More than one-in-three (36%) businesses said they were not exposed to any risks as a result of climate change. Businesses cannot ignore the very real risks associated with climate change and climate-related extreme weather events. Those businesses that did recognise climate-related risks said they are most exposed to economic and market risks (29%) as a result of the climate emergency, followed by regulatory and legal changes (24%) and operational disruption (21%).
In response to the challenges of operating in the midst of a pandemic, nearly half (48%) of businesses said they increased their digital adoption of technology. They did so largely to reduce their cost base (28%) and diversify their operations (27%). However, the migration online also poses a significant and growing risk, with more than one-in-four businesses (27%) – and one-in-three large corporates (36%) – listing the risk of cyber attacks as a top risk faced by their business.
The impact of a cyber attack can be crippling: 44% of businesses said they would face operational disruption in the event of a cyber attack; 42% said loss of data; and one-in-three said loss of customer confidence (33%), financial impact (33%) and loss of reputation (32%) would all stem from a cyber attack. However, 20% of business leaders said they did not think they were exposed to any Cyber risks, highlighting the need for greater awareness of cyber risks.
Nick Major, Interim Managing Director, Commercial Insurance, Aviva, said, “Businesses have had to deal with a tremendous amount of uncertainty in the past year, and the agility and determination they have shown in response to the challenges they have faced has been extraordinary.
“The pandemic has underscored how increasingly interconnected and complex the risk landscape is; the importance of a strategic, proactive programme of risk management and prevention has never been clearer.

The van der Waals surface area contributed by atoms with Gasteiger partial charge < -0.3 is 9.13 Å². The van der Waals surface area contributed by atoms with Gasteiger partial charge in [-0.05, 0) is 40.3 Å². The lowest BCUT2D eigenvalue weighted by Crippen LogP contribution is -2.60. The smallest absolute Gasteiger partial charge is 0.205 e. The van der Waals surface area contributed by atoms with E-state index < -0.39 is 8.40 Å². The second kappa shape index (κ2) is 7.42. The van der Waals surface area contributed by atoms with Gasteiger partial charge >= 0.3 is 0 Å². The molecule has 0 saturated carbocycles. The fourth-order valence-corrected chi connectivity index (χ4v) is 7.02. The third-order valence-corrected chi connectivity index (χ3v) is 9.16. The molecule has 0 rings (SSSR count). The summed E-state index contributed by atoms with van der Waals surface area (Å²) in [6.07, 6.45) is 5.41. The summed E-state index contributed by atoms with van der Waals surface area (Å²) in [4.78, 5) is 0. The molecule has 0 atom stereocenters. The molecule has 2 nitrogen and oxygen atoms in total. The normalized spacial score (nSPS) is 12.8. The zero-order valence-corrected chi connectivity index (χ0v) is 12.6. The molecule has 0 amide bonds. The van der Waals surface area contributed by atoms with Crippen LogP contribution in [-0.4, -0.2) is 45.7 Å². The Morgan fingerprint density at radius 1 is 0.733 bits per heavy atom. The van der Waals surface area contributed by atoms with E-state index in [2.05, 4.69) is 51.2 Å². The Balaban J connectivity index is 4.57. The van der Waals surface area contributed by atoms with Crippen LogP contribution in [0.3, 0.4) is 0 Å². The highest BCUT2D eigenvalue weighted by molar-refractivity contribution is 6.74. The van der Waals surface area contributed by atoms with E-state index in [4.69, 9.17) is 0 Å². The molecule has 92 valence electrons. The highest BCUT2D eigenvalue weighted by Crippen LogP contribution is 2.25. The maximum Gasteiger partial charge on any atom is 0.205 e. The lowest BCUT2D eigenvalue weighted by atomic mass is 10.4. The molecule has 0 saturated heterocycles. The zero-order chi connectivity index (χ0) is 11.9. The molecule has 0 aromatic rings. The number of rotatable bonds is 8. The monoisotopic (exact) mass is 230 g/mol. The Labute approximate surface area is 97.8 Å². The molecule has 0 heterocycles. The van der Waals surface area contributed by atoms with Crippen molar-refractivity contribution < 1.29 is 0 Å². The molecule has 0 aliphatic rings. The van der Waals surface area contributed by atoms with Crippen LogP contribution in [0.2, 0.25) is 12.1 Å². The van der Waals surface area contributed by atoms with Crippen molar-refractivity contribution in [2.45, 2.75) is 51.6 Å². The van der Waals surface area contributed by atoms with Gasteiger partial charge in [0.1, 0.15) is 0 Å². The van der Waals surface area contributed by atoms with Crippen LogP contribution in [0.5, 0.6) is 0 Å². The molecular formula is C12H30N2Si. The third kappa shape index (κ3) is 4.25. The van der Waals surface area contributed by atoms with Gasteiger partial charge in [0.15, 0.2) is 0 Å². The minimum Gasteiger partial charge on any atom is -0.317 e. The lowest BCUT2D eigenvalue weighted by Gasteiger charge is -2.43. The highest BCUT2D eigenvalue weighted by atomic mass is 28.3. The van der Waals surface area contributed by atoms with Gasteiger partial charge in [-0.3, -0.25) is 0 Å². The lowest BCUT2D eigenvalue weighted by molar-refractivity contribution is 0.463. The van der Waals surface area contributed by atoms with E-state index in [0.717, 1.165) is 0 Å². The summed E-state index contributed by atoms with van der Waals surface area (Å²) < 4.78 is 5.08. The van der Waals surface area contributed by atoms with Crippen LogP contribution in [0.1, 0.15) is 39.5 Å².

“Looking ahead, the challenge for businesses will be to juggle a multitude of pressing risk management priorities: managing the uncertainty of operating in a current pandemic, knock-on risks such as supply chain disruption, emerging risks such as cyber, while not forgetting fire and flood, and the evolving threat of climate change, which in the long-term pose some of the most disastrous risks to business. The ability to manage the immediate threat, but retain an eye on the evolving and longer-term risks is going to be critical for business.
“The explosion of homeworking and the move online through successive lockdowns has created an opportunity for cyber criminals; as our dependency on technology grows, so too must our emphasis on the prevention and protection from the increasing threat of cyber attacks. Cyber is now one of the biggest risks businesses face.
“British businesses are strong and resilient, and will emerge from the challenges of the current pandemic and Brexit. But evolving risks such as cyber and climate change remain the most significant long-term threats, not just for business, but for society. Failure to address the climate emergency now jeopardises our collective future, and UK businesses have a responsibility to act today to ensure a better tomorrow.”
At a time where 83% of businesses recognise the need to maintain or increase their focus on risk management strategies, quick access to expert guidance and support is key. Aviva’s report coincides with the launch of the new Aviva Risk Management Solutions website to assist all businesses large or small, providing access to guidance to help identify, understand and mitigate the current, and – importantly – new emerging risks they face. The new website can be found at https://www.aviva.co.uk/risksolutions/.
1 Aviva commissioned YouGov to conduct research amongst business leaders in a variety of industries in the UK in order to understand their views on topics such as business risks, changes to ways of working, ESG, regulatory challenges and the impact of the ongoing COVID-19 pandemic. Fieldwork was conducted between 3rd - 24th September 2020 and included views of 1,260 UK senior business leaders from 648 small, 312 mid-market and 300 corporate companies (as defined by their annual revenue), from a variety of industries: Professional and business services, manufacturing and industry, construction and real estate, arts, entertainment and leisure, technology and electronic, retail and wholesale, motor trade, charities, and the public sector.